Among the many questions budding coders ask themselves when working out how to break into the world of software development, one is dominant: which programming language should I learn?
With so many available and each one used for different reasons, it’s not an easy question to answer, and some can feel intimidated by the sheer amount of choice.
This situation is hardly uncommon, so you shouldn’t feel frustrated if you find yourself in it. You just need to find the path that’s right for you.
What’s the right coding language for me?
When considering the language you want to learn, it’s important to understand what you want to do in your coding career. Depending on what you want to become, there are some languages which will be crucial and others that can be ignored.
Some people will be willing to work anywhere and would prefer to get a job sooner rather than later, meaning that an easily-acquired language such as Python would be the best approach.
For others, their desire to code may be drawn from a love of gaming, meaning they’ll need to learn C++ as this is what many video game development companies look for in their employees.
You should also think through the difficulty of learning the language and the future of the language. If it’s not being used much by businesses, it may be dying out and therefore not as valuable to your future prospects as other languages.
Neither resource will answer your questions for you (only you can do that), but if you’re starting from scratch, they will help you break down the languages on offer and give you an idea of the difficulty of the trickier languages.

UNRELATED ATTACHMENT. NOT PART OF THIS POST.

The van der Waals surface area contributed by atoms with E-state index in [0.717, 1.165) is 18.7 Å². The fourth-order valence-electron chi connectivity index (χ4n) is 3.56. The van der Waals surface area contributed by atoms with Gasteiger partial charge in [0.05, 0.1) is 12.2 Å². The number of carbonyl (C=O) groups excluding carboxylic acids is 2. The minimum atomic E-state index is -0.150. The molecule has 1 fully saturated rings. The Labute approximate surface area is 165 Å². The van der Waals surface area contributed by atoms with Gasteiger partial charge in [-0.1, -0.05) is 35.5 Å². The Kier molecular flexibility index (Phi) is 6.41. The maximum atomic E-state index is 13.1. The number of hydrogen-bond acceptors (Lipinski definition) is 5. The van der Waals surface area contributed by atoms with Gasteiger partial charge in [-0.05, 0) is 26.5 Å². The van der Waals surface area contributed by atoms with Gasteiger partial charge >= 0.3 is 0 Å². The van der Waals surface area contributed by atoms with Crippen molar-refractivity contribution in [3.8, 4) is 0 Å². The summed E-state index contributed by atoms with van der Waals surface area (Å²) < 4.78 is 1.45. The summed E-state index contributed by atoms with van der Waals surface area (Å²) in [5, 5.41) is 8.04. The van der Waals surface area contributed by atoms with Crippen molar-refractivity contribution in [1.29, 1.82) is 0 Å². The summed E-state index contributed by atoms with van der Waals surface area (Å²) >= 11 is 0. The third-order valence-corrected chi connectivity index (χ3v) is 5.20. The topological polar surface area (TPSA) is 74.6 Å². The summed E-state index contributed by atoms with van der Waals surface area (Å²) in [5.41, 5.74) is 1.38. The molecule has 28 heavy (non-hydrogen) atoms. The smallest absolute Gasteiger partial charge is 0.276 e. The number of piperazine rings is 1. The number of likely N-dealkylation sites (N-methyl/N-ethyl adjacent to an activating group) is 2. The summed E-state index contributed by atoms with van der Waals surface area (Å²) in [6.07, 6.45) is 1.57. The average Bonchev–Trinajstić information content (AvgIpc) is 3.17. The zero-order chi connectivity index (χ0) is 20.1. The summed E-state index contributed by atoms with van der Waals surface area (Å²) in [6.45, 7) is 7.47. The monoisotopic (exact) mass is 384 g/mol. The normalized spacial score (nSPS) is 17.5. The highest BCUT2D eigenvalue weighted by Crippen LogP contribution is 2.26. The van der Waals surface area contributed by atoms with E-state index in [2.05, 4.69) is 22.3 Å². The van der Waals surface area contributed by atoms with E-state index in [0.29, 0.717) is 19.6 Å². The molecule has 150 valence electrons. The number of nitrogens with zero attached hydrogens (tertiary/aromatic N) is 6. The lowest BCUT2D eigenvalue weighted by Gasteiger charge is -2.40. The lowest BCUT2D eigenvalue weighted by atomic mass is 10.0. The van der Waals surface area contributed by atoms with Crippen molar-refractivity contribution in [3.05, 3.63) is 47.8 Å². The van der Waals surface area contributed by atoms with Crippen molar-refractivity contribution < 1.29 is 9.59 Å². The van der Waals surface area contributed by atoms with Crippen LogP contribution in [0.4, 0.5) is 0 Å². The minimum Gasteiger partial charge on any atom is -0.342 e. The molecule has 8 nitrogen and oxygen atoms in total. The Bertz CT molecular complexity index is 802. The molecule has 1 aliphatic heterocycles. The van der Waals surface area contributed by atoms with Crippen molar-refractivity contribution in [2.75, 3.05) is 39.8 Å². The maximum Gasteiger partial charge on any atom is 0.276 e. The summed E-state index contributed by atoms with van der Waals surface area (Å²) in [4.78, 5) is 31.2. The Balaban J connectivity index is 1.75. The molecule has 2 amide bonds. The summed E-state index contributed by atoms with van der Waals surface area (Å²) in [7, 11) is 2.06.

Which Languages Do Code Nation Teach?
It’s also the language our Pledger businesses have said is most in demand, and looking beyond the world of business, surveys have found that 62.5% of people use it, making it the web’s most dominant language.
Of course, our instructors are still keen to hear from students with specific interests in other languages, and many have used our Develop and Master courses as the spark which ignited their interest in the vast world of coding.
For those who do want to pick up another language, there’s never a perfect time to begin as there’s always more you can learn in your primary language.
Even the most proficient coders will have gaps in their knowledge, so if you do decide to learn a second coding language, the best thing to do is follow the same process as with the first to determine if it’s something you really want to do.
Deciding on a first coding language can be a tricky step to take, but by breaking down the relevant factors, most people will be able to find a language suited to their skills and ambitions.
To hear more about the coding courses on offer from Code Nation, get in touch with us today or drop by one of our open evenings to check out our classrooms!
Call: 0333 050 4570